Along the way we had seen a number of prisoners of war working to maintain the trackage, we had tried to hail them but none of them seemed to understand our shouts of “Dane” ‑ “Danemark” -instead we made a substitute Danish flag which we exposed to view every time we passed one of these groups. It did help and we received several greetings and good wishes from our “comrades”.
The stench got steadily worse. After all of our paper had been used up we had scrounged an old pail, the bottom had fallen out and the smell it conveyed was literally unbearable ‑ we threw it out.
We tried now a new way to arrange matters. Two men lifted the victim in position to stick his rear end out of the hatch opening while the process was going on. While he sat there we were alerted by watchers at the other hatch that we had pulled in and stopped at the railway station in Hof. The platforms were full of people having to witness the sacred act ‑ an absolute perfect, if unintended, way for us to show our contempt of the “Third Reich”.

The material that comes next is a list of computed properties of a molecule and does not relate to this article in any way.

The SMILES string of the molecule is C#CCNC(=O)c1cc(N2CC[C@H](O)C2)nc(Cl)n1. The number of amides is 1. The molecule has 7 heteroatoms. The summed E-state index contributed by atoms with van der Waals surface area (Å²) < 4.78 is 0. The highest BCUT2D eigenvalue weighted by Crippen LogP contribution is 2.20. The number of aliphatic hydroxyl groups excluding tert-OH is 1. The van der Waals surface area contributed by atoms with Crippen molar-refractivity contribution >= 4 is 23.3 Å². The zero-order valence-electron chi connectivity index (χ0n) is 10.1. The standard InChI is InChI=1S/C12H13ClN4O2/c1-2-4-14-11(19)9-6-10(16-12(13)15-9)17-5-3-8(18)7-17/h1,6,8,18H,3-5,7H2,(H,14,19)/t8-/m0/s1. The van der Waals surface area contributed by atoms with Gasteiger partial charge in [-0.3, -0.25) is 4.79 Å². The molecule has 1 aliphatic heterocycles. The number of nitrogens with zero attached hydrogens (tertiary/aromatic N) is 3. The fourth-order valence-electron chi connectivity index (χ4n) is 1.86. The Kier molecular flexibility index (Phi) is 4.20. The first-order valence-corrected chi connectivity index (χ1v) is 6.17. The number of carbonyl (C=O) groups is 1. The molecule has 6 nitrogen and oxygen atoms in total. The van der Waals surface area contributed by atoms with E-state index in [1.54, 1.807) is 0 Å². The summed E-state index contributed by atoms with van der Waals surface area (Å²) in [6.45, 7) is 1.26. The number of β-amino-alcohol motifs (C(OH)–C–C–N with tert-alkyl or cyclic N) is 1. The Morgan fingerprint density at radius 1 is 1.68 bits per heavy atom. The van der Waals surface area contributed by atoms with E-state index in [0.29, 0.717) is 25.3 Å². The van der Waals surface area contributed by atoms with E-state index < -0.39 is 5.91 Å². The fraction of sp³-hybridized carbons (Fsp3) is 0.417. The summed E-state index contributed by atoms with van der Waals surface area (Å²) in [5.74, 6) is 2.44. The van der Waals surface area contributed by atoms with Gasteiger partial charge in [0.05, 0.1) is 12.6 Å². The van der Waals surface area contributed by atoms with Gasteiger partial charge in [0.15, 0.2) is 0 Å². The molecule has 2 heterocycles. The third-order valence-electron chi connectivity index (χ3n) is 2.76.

We stayed in Hof overnight and continued south the next day still ascending among the mountains and the forests of fir trees.
Late in the afternoon we started a mild descent but not enough to get us off the high plateau and the associated freezing cold. On our way to Hof we had experienced early spring weather with everything sprouting and growing ‑ now we were in the midst of an old winter.
Some time during the night we reached the city of Regensburg and our stopping was again accomplished in a series of violent jerks. In the forenoon we traveled on and crossed the river Donau, it was choked with sunken ships with their funnels and masts sticking up from the water, in one case the stern of a ship was fully exposed.